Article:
We say a healthy diet is based on whole plant foods (vegetables, fruits, grains) plus a little meat.  It’s easy to eat fruit so it’s the subject of just one Healthy Change.  Vegetables, at least for Americans, aren’t so easy.  So eight Healthy Changes encourage greater vegetable intake.  We start with the counsel to eat salads daily.

Yesterday the BBC published this article:  Cancer ‘tidal wave’ on horizon, warns WHO.  The lead sentence said:  The globe is facing a “tidal wave” of cancer, and restrictions on alcohol and sugar need to be considered, says World Health Organization scientists.  Good counsel, but what to eat instead?  Enjoy a salad!


Catherine de Medici—queen of France in the 1500s—is said to have introduced salad to the French.  Likely the credit belongs to an unknown chef but if you want to eat like a queen, try her salad found here.  You’ll need pecorino cheese, capers and anchovies.

When I was a kid green salads were less common.  I remember Waldorf salad, a carrot-raisin salad, a macaroni salad with canned shrimp, and Jello salads with canned fruits.  When I married the Beautiful Wife green salads—mostly iceberg lettuce in those days—became a staple in our diet.  Now it’s rare to eat a no-salad meal and that’s a good thing.

Americans eat about one serving of vegetables per day (if you exclude French fries).  It’s a big problem because 4-5 servings are recommended.  Fortunately, salads can add several daily servings.  Salads featuring a variety of colored vegetables are the easiest and cheapest way to eat well.  We’re not raw foodists but there seems to be a benefit to consuming uncooked plants and salads are a good way to do this.

A past post told of farm reformer Wendel Berry and his famous 1981 essay, “Solving for Pattern.”  The idea that patterns could facilitate the daily problem of “what to eat” made sense so we wrote “A Pattern for Salad.”  Visitors shared their salad recipes (look under ‘comments’).

When we shared the recipe for Brooke’s Broccoli Salad readers shared more salad recipes.  The BW makes the salad in the picture above, called Kelly’s Signature Salad.  (Recipe available on request.)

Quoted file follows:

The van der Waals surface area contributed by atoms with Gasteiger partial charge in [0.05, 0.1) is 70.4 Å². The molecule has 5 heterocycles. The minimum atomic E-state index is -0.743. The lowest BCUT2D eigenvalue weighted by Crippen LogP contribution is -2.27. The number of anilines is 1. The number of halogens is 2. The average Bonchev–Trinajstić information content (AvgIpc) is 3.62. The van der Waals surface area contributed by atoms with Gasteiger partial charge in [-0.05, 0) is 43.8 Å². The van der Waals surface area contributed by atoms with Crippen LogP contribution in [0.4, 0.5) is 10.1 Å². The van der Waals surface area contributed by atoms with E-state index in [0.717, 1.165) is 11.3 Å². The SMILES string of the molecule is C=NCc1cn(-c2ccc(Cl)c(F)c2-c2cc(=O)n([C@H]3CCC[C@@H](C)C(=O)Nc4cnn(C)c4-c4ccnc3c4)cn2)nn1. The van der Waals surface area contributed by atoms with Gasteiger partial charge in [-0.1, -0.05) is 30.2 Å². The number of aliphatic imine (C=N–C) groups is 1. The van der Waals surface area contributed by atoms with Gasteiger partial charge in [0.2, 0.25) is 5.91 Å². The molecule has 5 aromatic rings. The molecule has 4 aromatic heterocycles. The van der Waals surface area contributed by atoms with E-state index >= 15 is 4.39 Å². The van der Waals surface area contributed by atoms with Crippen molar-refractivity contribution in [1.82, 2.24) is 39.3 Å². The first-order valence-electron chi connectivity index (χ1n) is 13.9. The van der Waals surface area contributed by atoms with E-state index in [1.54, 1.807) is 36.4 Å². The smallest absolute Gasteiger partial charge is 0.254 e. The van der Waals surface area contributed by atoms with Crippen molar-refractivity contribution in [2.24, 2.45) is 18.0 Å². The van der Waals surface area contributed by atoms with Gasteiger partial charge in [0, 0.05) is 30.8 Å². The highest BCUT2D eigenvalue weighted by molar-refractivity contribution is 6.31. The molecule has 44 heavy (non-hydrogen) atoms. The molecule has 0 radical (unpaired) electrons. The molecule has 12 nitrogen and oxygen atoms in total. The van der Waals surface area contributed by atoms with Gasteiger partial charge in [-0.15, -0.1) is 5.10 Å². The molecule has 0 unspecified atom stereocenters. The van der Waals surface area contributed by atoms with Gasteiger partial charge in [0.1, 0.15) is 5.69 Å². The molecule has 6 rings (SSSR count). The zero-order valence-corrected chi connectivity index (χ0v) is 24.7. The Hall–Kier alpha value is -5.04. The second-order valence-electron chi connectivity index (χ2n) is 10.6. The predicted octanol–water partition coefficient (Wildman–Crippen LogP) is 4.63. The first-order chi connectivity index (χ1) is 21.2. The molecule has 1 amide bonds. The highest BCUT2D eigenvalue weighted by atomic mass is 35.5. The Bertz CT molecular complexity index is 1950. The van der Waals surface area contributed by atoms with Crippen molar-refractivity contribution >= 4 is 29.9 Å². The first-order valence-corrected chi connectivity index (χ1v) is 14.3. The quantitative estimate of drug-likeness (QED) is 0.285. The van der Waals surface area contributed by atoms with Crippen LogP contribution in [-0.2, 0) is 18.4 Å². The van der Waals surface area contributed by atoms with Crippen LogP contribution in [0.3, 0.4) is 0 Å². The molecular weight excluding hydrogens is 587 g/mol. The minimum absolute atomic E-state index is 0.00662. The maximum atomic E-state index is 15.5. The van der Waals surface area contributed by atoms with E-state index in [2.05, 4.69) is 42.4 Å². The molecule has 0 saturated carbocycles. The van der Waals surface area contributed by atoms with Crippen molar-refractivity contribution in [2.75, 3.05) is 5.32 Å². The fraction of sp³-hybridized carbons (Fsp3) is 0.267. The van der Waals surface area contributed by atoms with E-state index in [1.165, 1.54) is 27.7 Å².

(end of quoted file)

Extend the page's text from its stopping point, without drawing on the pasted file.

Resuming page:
In the post The Joy of Coleslaw we featured the recipe for Skip's Peanut Coleslaw.

Our most recent discovery is a CostCo product, Sweet Kale, a easy-to-use but very healthful salad kit for when you’re busy.  Shrimp were on sale at CostCo so we bought a large bag (what other size does CostCo offer?), divided them into smaller bags, and put them in the freezer for future salads.  You can’t miss with salad.

Please comment.  Share your favorite salad or dressing recipe. 



The quick answer: Want to live a full life?  Exercise!


The Boys in the Boat

I just finished this book, about a group of college boys who rose up against all odds to take gold medals in the 1936 Berlin Olympics.  Their sport was 8-man crew, the traditional sport of the East Coast elite.  But the boys in the boat were from the West, small town kids of humble origins, struggling through the University of Washington during the Great Depression.  They won an epic victory, defeating a Nazi-sponsored boat of older men before a scowling Adolf Hitler.  There’ll be a movie for sure.

The timing was good for me—this post is about exercise.  Thanks to rigorous training the boys lived long lives, except one who smoked and died of lung cancer.  The Boys in the Boat offer a nice segue to this week’s theme—exercise!


Jack LaLanne

That’s not me in the picture—it’s Jack LaLanne, the guru of fitness who introduced exercise to America.  LaLanne advocated good nutrition and exercise.  Though he’s best remembered for his birthday endurance feats, he also had an early TV show showing all the exercises you could do using basic home equipment, like a chair. 

Jack is no longer with us.  He passed in 2011 at the age of 96 of pneumonia, though he had done his full exercise routine the day before.  He likely would still be with us if he had agreed to see a doctor, a sad error of judgment.  Still he left an important message:  Muscles are part of good health.

It’s Good to Sweat

Whatever your age or condition, regular exercise will improve your health, and your appearance.  The times are changing—it’s not cool to walk around with a muffin top hanging over your belt.  America had an explosion of overweight and obesity in the ‘80s, after the introduction of high fructose corn syrup (HFCS) that continued into the ‘90s.  Now we’re facing an epidemic of diabetes, which often leads to heart disease.  This is deadly serious business.

So be like the boys in the boat—exercise.  It just might save your life.

Please comment:  You can read the comments from the two prior exercise posts, go here for 2011, here for 2012, or here for 2013.  Please share your best exercise, or tell about the benefits of what you've done.  We should inspire and encourage each other.